Ubuntu devs plan on making a notable typographic change in the upcoming release of Ubuntu 23.10 ‘Mantic Minotaur’.
In an effort to improve the quality and (marginally) reduce the number of fonts a standard Ubuntu install comes with, the plan is to ship the Noto fonts package by default. This package includes sans-serif and serif fonts that cover a swathe of latin and non-latin scripts.
In current versions of Ubuntu the DejaVu fonts package is pre-installed and pre-configured to handle non-latin scripts. With this change Noto fonts will take over duties for cases where DejaVu would be used (such as display text on web pages).
The quality of Noto is said to be as good as and in some cases better than DejaVu, so that’s a plus.
Let me stress one thing (lest the gatekeepers of the oFficIal uBuNTu cOmMuNiTy get their gills giddy in hope I’d not mention it): this motion does not affect the choice of default font for the desktop UI. That continues to be “Ubuntu” (side-note: a ‘classic’ version of the Ubuntu font can now be installed in 23.10 for those less keen on the updated edition introduced earlier this year).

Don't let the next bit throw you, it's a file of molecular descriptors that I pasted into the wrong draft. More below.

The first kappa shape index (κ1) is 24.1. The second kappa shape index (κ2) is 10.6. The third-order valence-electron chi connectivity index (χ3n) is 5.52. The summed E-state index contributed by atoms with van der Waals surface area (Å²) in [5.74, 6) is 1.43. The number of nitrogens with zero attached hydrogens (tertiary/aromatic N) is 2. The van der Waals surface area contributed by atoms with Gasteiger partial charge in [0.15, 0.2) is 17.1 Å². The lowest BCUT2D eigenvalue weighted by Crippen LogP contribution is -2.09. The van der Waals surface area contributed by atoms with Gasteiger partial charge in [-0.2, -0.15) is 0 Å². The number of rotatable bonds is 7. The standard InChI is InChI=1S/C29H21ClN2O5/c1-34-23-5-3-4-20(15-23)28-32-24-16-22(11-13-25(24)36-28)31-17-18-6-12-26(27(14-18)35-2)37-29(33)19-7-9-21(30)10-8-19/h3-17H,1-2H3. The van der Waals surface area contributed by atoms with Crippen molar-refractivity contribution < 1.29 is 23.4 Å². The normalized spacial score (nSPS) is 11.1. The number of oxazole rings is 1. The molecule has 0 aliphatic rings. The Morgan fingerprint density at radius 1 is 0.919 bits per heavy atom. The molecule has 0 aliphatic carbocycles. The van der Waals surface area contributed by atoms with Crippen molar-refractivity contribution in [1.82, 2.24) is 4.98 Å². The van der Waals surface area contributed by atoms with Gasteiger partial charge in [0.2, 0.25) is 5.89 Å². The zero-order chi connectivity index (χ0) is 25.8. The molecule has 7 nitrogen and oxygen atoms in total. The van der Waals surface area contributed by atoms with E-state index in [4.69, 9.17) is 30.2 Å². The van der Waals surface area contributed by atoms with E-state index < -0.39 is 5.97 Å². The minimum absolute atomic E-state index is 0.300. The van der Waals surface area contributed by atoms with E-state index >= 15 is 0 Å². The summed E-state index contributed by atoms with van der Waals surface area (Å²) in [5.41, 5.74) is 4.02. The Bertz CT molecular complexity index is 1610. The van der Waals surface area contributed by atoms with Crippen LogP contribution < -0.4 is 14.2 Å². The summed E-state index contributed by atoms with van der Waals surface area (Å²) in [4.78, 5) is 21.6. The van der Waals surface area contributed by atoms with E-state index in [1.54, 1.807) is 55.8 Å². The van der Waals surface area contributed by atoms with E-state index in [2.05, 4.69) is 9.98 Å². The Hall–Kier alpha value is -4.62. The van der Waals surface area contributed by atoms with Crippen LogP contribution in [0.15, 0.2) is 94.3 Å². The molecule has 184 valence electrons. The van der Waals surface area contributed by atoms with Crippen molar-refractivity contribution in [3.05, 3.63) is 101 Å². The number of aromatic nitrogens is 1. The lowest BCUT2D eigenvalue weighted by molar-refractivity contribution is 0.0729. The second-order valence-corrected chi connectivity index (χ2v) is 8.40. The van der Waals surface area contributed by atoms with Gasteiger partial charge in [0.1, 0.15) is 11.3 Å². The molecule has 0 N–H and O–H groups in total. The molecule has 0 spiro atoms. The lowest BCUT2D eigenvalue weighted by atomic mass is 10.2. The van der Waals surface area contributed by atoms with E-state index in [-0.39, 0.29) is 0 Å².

Got that? Ubuntu remains the main default font.
Ubuntu’s Gunnar Hjalmarsson tabled this change (which after a few weeks of discussion is now being rolled out to Mantic daily builds through an
ubuntu-meta package update) and notes:
“It’s worth mentioning that e.g. Fedora and some of our own flavors already use Noto fonts by default. Debian does so too if you install e.g. the GNOME desktop on Debian, since fonts-noto-core is pulled in that case and fontconfig upstream prefers Noto nowadays.”
While this effort will mean some font packages for non-latin scripts are removed from the default image they will remain available in the archive, so anyone who wants to install ’em, can. Additionally, this change will not affect the mono variant of DejaVu which remains included.
If you’re not actively using DejaVu there’s not an awful lot to be excited by this change — there’s a chance you’ve never noticed DejaVu fonts were included — but if you do make use of them, I figured you may want to be aware of this development.